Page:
Millennials and the World of Work: Experiences in Paid Work During Adolescence

Archived Abstract of Former PSC Researcher

Staff, J., and John E. Schulenberg. 2010. "Millennials and the World of Work: Experiences in Paid Work During Adolescence." Journal of Business and Psychology, 25(2): 247-255.

This article considers some important questions faced by youth as they enter and adapt to paid work. We focus on two key questions: (1) how many hours should teenagers work during the school year and (2) what available jobs are desirable? To help answer these questions, we review studies that have examined the effects of early work experiences on academic achievement, positive youth development, and health-risk behaviors. We also draw upon nationally representative data from the Monitoring the Future (MTF) study to illustrate some new findings on youth employment. Moderate work hours, especially in jobs of higher-quality, are associated with a broad range of positive developmental outcomes. These questions are not only important to teenagers and their parents, they also reflect key debates among scholars in sociology, developmental psychology, and economics regarding the potential short- and long-term consequences of early work experiences for social development and socioeconomic achievement. Although work intensity is an important dimension of adolescent work experience, it is clearly not the only one and we argue that it may not even be the most important one. By focusing on types and qualities of jobs, more can be gained in terms of understanding for whom and under what conditions teenage work does provide benefits for and detriments to youth development.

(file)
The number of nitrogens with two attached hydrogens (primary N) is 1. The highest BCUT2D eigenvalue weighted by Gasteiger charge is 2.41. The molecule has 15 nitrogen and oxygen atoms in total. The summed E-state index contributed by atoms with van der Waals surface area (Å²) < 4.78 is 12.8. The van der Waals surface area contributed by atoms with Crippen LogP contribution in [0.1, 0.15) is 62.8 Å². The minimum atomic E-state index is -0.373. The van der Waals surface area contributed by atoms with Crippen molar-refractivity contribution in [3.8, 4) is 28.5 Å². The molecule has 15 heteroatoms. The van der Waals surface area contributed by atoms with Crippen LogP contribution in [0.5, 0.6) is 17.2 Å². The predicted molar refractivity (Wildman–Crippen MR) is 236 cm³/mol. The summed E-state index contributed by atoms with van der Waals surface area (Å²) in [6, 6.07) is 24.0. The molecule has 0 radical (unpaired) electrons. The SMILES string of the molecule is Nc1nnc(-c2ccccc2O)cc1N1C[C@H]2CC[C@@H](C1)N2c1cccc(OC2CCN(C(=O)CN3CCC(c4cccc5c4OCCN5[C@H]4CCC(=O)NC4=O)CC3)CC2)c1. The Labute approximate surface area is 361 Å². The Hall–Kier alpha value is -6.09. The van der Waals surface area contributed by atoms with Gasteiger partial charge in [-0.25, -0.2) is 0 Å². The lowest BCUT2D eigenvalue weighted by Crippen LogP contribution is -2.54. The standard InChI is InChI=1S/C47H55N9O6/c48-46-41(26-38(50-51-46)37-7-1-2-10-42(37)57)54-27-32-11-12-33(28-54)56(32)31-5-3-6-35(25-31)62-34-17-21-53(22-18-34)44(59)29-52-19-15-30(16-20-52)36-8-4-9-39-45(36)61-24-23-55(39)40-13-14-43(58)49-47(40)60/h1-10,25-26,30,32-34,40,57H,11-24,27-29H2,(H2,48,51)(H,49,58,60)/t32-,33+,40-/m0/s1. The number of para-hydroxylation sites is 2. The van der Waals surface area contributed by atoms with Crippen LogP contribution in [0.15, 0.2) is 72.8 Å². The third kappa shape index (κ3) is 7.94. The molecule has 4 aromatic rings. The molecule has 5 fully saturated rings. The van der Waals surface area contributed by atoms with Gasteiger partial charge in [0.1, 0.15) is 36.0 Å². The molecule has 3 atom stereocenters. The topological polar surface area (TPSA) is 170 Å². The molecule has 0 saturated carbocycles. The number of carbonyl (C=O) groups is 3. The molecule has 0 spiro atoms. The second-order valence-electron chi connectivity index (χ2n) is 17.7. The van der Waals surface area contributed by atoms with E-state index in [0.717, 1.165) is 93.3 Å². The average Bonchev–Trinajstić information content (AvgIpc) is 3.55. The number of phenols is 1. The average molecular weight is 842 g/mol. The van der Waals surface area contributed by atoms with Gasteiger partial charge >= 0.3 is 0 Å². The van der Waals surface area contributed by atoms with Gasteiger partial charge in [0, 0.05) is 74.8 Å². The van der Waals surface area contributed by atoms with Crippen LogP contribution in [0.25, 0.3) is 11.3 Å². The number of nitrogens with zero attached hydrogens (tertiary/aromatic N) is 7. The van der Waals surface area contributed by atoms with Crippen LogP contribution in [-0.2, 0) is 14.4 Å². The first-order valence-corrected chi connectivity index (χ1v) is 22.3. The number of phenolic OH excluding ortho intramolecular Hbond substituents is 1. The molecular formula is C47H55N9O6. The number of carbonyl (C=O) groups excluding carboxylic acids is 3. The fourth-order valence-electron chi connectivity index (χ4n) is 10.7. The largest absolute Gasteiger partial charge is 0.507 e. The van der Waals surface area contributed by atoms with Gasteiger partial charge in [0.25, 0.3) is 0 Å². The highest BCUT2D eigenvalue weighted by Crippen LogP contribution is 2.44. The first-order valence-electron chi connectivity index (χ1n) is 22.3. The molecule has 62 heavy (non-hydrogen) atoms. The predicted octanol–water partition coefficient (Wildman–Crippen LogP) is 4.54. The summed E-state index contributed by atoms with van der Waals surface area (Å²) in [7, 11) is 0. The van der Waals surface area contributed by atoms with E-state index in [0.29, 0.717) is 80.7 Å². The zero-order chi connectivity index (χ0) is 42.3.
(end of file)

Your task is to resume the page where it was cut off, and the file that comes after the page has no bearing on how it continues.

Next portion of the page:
10.1007/s10869-010-9167-4

PMCID: PMC2872249. (Pub Med Central)

Country of focus: United States of America.

Browse | Search | Books

PSC In The News

RSS Feed icon

Sarah Miller comments on the U.S. Census Bureau report that found that the percentage of Americans without health insurance jumped.

Geronimus writes about her research on "weathering," or the constant presence of stress hormones in the body from our ceaseless daily grind over years & decades, & how stress is actually killing us.

'Ban the Box' Laws Could Negatively Impact Minorities, according to a study by Agan and Starr

More News

Highlights

National Study of Caregiving (NSOC) Extended

Fabian Pfeffer receives Doris Entwisle Early Career Award from American Sociological Association

More Highlights


Connect with PSC follow PSC on Twitter Like PSC on Facebook